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Nature General

The Apple

A History Of Canada's Perfect Fruit

by (author) Carol Martin

McArthur & Company
Initial publish date
Jul 2006
  • Paperback / softback

    Publish Date
    Jul 2006
    List Price

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Big, luscious, red yellow or green apples! Who doesn't enjoy them? But they are so familiar that we take them for granted.Apples have been a part of Canadian life ever since the first European settlers arrived in the early years of the 17th century. In the east, Champlain led his tiny colony to Hochelaga (Quebec City) and brought along young saplings to be planted. In the west, Sir George Simpson arrived to found the most westerly Hudson's Bay company fort with apple seeds tucked into his vest pocket. Throughout the 19th and 20th centuries horticulturalists across the country worked to develop varieties of eating apples that could withstand Canadian winters.Why were apples so desirable? For early immigrants, they provided a sweet and healthy addition to their sometimes meagre diet, and dried they were available for use all year round. But, most of all, apples could easily be turned into cider, the ubiquitous drink of the times. Native people too welcomed these cultivated apples that were such an improvement over the small, hard crabapples they were accustomed to.Before long, apples were a major part of the Canadian economy: fruit was being shipped by the boatload to Europe and the northern United States. All this, including the story of the discovery of our own McIntosh, popular the world over, is told in THE APPLE: A HISTORY OF CANADA'S PERFECT FRUIT.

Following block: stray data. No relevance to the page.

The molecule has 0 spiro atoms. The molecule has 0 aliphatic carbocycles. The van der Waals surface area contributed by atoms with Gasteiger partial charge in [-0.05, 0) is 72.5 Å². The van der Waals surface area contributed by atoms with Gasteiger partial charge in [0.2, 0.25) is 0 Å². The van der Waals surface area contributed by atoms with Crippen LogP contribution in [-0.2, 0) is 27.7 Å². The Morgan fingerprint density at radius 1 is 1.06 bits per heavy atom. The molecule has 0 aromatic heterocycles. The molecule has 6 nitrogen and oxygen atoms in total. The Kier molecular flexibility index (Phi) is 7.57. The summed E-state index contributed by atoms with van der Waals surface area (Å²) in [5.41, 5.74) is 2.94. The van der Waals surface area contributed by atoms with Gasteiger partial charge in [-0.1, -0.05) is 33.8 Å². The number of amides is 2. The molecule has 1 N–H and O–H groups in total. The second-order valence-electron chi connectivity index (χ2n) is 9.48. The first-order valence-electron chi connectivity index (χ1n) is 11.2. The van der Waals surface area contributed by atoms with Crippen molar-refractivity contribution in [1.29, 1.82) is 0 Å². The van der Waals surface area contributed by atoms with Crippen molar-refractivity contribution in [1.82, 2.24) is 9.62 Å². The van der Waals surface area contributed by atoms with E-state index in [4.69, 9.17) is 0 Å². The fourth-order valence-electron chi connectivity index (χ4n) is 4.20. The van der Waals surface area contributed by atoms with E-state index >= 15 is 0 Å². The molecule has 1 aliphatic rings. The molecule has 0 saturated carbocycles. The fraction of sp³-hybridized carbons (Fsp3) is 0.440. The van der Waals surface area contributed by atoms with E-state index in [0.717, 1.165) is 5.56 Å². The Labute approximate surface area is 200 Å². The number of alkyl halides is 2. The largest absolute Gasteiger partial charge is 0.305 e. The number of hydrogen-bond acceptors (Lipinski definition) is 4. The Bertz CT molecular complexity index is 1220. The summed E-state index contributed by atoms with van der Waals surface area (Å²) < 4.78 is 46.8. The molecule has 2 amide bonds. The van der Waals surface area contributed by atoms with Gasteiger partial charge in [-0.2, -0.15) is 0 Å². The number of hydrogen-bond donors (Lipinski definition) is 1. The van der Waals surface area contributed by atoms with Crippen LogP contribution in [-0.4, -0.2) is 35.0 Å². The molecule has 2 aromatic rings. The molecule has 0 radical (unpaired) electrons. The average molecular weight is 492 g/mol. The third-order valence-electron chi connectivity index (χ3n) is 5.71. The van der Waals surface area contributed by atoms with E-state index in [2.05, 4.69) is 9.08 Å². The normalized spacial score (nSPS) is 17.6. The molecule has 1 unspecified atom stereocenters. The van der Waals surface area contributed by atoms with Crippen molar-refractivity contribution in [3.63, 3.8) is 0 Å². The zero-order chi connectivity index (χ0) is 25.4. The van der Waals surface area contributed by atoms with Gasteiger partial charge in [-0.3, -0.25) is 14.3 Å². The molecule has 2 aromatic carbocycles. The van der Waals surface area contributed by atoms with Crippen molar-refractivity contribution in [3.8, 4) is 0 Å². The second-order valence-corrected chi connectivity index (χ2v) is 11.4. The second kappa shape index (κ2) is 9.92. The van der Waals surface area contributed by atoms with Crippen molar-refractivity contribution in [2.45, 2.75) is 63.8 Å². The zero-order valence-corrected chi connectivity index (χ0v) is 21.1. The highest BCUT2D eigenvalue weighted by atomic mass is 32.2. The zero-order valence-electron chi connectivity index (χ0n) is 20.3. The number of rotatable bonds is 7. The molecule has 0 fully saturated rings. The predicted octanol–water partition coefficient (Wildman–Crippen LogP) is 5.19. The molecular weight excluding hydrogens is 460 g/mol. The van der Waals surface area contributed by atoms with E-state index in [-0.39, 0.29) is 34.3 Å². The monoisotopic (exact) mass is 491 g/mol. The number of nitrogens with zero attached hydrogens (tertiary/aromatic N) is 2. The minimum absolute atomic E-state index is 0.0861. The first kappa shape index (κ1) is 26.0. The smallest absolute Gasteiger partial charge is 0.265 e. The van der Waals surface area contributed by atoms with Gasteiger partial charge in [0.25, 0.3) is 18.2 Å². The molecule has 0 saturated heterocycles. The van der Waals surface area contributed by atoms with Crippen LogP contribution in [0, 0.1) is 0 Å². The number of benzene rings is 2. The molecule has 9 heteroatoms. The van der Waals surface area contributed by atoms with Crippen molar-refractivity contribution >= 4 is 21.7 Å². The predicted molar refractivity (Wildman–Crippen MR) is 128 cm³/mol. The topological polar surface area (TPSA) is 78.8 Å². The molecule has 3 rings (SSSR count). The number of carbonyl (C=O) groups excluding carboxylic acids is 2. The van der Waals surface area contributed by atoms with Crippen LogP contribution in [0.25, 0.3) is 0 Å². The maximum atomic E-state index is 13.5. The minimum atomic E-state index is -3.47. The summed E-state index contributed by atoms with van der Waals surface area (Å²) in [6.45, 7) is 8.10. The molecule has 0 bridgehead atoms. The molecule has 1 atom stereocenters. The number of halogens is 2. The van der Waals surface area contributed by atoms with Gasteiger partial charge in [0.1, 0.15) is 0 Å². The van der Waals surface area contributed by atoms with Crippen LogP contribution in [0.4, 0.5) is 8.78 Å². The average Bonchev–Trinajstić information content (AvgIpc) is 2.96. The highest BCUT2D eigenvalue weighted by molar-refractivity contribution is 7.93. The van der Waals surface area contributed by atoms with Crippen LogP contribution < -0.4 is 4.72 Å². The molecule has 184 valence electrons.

About the author

Carol Martin is an editor and the author of several books of non-fiction, including Arthur Lismer, North: Landscape of the Imagination and Canadian Nomads: Canadian Travel Writing in the Twentieth Century. She has written book reviews for the Toronto Star and the Kingston Whig-Standard and is a member of the editorial board of Canadian Forum. Her young adult biography, Martha Black: Gold Rush Pioneer, is a gripping account of one woman's strength and endurance during the Yukon Gold Rush. Carol lives in Thomasburg, Ontario.

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